So, you’ve decided to link up with a connector for an informational interview. Great, but do you feel you are asking for a favor—i.e. for advice and guidance—without offering anything in return? This misconception undermines informational interviews in a couple of serious ways. First, asking for a favor can be intimidating; and second, it will limit your notion of what the informational interview is.
Focus on interests – yours and theirs
View the informational interview as a negotiation. Ask: “How do I get what I need from this interview in a way that meets the connector’s interests as well?”
Certain interests are common to nearly all connectors. Put yourself in their shoes and consider what you’re in a position to offer them, such as:
- Recognition: being valued for their expertise
- Reputation: being viewed as a facilitator or mentor
- Convenience: having their schedule accommodated (and therefore respected)
- Insight: understanding you and your perspectives on the field; and how their advice helps to advance an up-and-comer
- Utility: meeting a potential collaborator/employee who may fill their staffing needs in the future
- Affiliation: enjoying the opportunity to have an engaging interaction with an interesting (and perhaps like-minded) individual
- Status: distinguishing them as someone of prominence and importance in the field
- Appreciation: acknowledging the sharing of their time, attention, and wisdom
Interests are specific to the person. What do you know about what these people are like or would like? For instance, some connectors don’t often interact with colleagues in their field, or adjacent fields, and they may genuinely welcome the opportunity to learn from you or to hear updates about other people in their field who you’ve already contacted. Take one of Carly’s experiences, for instance:
When I was working in the conflict resolution field and considering switching careers into mental health, a lot of the psychotherapists I met for informational interviews genuinely welcomed the chance to learn from me about dispute resolution and mediation. These topics pertain to psychotherapy, but the professional paths of mediators and therapists don’t often cross. I was really happy to find myself adding something of value to those conversations.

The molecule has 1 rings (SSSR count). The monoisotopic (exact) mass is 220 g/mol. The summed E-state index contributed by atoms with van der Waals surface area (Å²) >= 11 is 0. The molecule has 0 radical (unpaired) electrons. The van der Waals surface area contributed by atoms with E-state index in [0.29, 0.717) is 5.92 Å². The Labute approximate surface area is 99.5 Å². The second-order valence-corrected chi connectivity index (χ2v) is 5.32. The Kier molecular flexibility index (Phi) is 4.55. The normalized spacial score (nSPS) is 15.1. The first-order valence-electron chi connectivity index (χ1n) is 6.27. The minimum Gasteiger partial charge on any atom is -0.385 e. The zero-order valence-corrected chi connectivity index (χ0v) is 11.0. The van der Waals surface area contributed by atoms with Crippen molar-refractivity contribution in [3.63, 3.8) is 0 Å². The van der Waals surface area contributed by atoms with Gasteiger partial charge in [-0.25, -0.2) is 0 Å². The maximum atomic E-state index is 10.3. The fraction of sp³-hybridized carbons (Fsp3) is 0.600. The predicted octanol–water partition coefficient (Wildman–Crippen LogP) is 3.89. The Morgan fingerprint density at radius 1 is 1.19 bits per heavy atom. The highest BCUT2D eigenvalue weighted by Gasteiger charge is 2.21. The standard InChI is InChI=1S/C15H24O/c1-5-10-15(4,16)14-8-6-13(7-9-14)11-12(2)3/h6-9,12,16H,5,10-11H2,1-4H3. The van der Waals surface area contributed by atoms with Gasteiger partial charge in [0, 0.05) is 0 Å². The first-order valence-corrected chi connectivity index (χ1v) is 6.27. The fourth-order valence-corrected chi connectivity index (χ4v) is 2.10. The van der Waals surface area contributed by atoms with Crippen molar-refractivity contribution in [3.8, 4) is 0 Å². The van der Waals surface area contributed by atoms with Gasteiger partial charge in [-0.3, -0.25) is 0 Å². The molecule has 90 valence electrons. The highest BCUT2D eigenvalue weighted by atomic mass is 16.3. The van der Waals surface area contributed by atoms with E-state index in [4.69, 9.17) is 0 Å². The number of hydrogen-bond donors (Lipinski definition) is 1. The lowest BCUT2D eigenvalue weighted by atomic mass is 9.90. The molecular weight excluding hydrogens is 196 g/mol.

Guidelines for requesting an informational interview
Here are some useful guidelines for requesting an informational interview, followed by a sample email. We generally make these requests over email, so we’re focusing on written requests; however, most of these guidelines apply similarly to a phone or in-person request.
Tone and content
- Do not write in a way that assumes they will say yes. You’re asking, so your phrasing should make clear that the meeting is conditional on their response: “If yes, would you have any availability the week of the 8th?”
- Your tone should demonstrate that you’re flexible and willing to make this as convenient as possible for them.
- Show gratitude and let them know you’d value their input: “I’d value the chance to ask you a few questions about your professional background and the field.”
- If they don’t know you, include a brief, engaging description of who you are and why you’re interested in meeting them. Don’t give your life story; give three or four sentences, max. In particular, mention topics or experiences that you value in common.
- Use your knowledge of a given connector or your general understanding of the field or the industry landscape to speak to other interests. If you know that they’re concerned with leaving a positive legacy, let them know that their advice will help you positively influence the future of the field.
- Think about their schedule depending on their job, their field, family situation, etc. Be sensitive to when they’re likely to be free.
- Make sure you nail down the specifics before the meeting: time (accounting for time-zone differences); location; whether or not meals are involved; phone vs. in-person; if by phone, who is initiating the call, and at what number.
- Once you have a meeting scheduled, it’s good practice to send a confirmation email a day or two before the appointed date. This is a helpful reminder that busy connectors will appreciate. It shows them that you’re responsible and lowers the likelihood that you’ll be stood up without notice.
I hope that you’ve been enjoying a wonderful spring thus far.
I am recently out of college and trying to work my way into the negotiation and conflict resolution worlds. I have been meeting with as many interesting and accomplished people as I can to hear their stories and gain their counsel. Both John Doe and Jane Smith mentioned that you would be a great person to speak with. They both spoke of your ingenuity in entering this world and, more broadly, in navigating the challenges and stresses of career-building for someone in their mid-twenties.
I would be truly grateful if you had time in the coming week to meet me for a brief conversation. I can make time during any of the days except Thursday and will happily come to you.
Thank you for your time and best wishes,
Tad Mayer is an adjunct professor at D’Amore-McKim teaching Negotiating in Business. This blog article is an edited excerpt from End the Job Hunt, a book due out in 2015. Mr. Mayer is co-author with Justin Wright (who also teaches the class) and Carly Inkpen.
Photo source: Flickr Creative Commons, Coffee time